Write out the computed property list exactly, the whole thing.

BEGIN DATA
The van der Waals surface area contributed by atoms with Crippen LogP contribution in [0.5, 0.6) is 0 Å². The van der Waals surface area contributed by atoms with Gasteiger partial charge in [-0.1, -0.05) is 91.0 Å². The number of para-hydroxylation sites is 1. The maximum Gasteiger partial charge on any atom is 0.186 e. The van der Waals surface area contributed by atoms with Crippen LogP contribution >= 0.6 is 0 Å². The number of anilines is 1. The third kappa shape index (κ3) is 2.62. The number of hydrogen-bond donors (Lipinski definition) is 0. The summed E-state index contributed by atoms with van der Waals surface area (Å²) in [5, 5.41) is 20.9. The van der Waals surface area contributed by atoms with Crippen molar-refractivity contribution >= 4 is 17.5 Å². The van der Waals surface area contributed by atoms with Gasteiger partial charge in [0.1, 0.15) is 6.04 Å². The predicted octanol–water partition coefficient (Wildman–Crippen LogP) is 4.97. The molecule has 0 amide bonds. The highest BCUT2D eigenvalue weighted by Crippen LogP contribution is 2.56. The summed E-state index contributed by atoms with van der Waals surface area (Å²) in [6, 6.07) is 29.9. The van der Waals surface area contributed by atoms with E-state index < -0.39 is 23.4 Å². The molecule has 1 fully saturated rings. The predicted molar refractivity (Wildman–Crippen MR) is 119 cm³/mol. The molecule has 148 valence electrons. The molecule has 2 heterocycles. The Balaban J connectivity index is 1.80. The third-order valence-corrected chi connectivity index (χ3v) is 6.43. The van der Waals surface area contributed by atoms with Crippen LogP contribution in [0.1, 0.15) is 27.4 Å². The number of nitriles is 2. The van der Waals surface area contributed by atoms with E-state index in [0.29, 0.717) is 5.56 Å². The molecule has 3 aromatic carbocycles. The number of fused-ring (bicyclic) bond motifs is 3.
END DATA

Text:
The van der Waals surface area contributed by atoms with Crippen LogP contribution in [0.5, 0.6) is 0 Å². The van der Waals surface area contributed by atoms with Gasteiger partial charge in [-0.1, -0.05) is 91.0 Å². The number of para-hydroxylation sites is 1. The maximum Gasteiger partial charge on any atom is 0.186 e. The van der Waals surface area contributed by atoms with Crippen LogP contribution >= 0.6 is 0 Å². The number of anilines is 1. The third kappa shape index (κ3) is 2.62. The number of hydrogen-bond donors (Lipinski definition) is 0. The summed E-state index contributed by atoms with van der Waals surface area (Å²) in [5, 5.41) is 20.9. The van der Waals surface area contributed by atoms with Crippen molar-refractivity contribution >= 4 is 17.5 Å². The van der Waals surface area contributed by atoms with Gasteiger partial charge in [0.1, 0.15) is 6.04 Å². The predicted octanol–water partition coefficient (Wildman–Crippen LogP) is 4.97. The molecule has 0 amide bonds. The highest BCUT2D eigenvalue weighted by Crippen LogP contribution is 2.56. The summed E-state index contributed by atoms with van der Waals surface area (Å²) in [6, 6.07) is 29.9. The van der Waals surface area contributed by atoms with E-state index < -0.39 is 23.4 Å². The molecule has 1 fully saturated rings. The predicted molar refractivity (Wildman–Crippen MR) is 119 cm³/mol. The molecule has 148 valence electrons. The molecule has 2 heterocycles. The Balaban J connectivity index is 1.80. The third-order valence-corrected chi connectivity index (χ3v) is 6.43. The van der Waals surface area contributed by atoms with Crippen LogP contribution in [0.1, 0.15) is 27.4 Å². The number of nitriles is 2. The van der Waals surface area contributed by atoms with E-state index in [0.29, 0.717) is 5.56 Å². The molecule has 3 aromatic carbocycles. The number of fused-ring (bicyclic) bond motifs is 3.